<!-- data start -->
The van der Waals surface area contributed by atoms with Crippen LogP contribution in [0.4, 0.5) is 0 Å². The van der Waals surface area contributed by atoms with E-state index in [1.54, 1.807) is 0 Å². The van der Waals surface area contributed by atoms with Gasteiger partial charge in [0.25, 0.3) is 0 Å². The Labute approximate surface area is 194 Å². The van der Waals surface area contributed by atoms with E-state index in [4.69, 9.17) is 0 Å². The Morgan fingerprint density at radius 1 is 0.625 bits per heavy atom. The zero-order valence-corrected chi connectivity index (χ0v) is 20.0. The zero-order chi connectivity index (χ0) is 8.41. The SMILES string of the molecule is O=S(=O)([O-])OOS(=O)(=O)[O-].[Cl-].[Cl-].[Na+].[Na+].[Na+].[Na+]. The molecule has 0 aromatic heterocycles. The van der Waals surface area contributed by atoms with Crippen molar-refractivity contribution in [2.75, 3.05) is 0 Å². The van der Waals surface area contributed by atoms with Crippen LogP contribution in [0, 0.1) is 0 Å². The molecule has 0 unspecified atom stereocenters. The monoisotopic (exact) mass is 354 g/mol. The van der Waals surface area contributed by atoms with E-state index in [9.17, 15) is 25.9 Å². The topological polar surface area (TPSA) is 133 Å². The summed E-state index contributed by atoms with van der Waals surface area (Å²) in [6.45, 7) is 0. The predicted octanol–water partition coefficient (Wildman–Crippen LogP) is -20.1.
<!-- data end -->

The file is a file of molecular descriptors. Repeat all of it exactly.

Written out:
The van der Waals surface area contributed by atoms with Crippen LogP contribution in [0.4, 0.5) is 0 Å². The van der Waals surface area contributed by atoms with E-state index in [1.54, 1.807) is 0 Å². The van der Waals surface area contributed by atoms with Gasteiger partial charge in [0.25, 0.3) is 0 Å². The Labute approximate surface area is 194 Å². The van der Waals surface area contributed by atoms with E-state index in [4.69, 9.17) is 0 Å². The Morgan fingerprint density at radius 1 is 0.625 bits per heavy atom. The zero-order valence-corrected chi connectivity index (χ0v) is 20.0. The zero-order chi connectivity index (χ0) is 8.41. The SMILES string of the molecule is O=S(=O)([O-])OOS(=O)(=O)[O-].[Cl-].[Cl-].[Na+].[Na+].[Na+].[Na+]. The molecule has 0 aromatic heterocycles. The van der Waals surface area contributed by atoms with Crippen molar-refractivity contribution in [2.75, 3.05) is 0 Å². The van der Waals surface area contributed by atoms with Crippen LogP contribution in [0, 0.1) is 0 Å². The molecule has 0 unspecified atom stereocenters. The monoisotopic (exact) mass is 354 g/mol. The van der Waals surface area contributed by atoms with E-state index in [9.17, 15) is 25.9 Å². The topological polar surface area (TPSA) is 133 Å². The summed E-state index contributed by atoms with van der Waals surface area (Å²) in [6.45, 7) is 0. The predicted octanol–water partition coefficient (Wildman–Crippen LogP) is -20.1.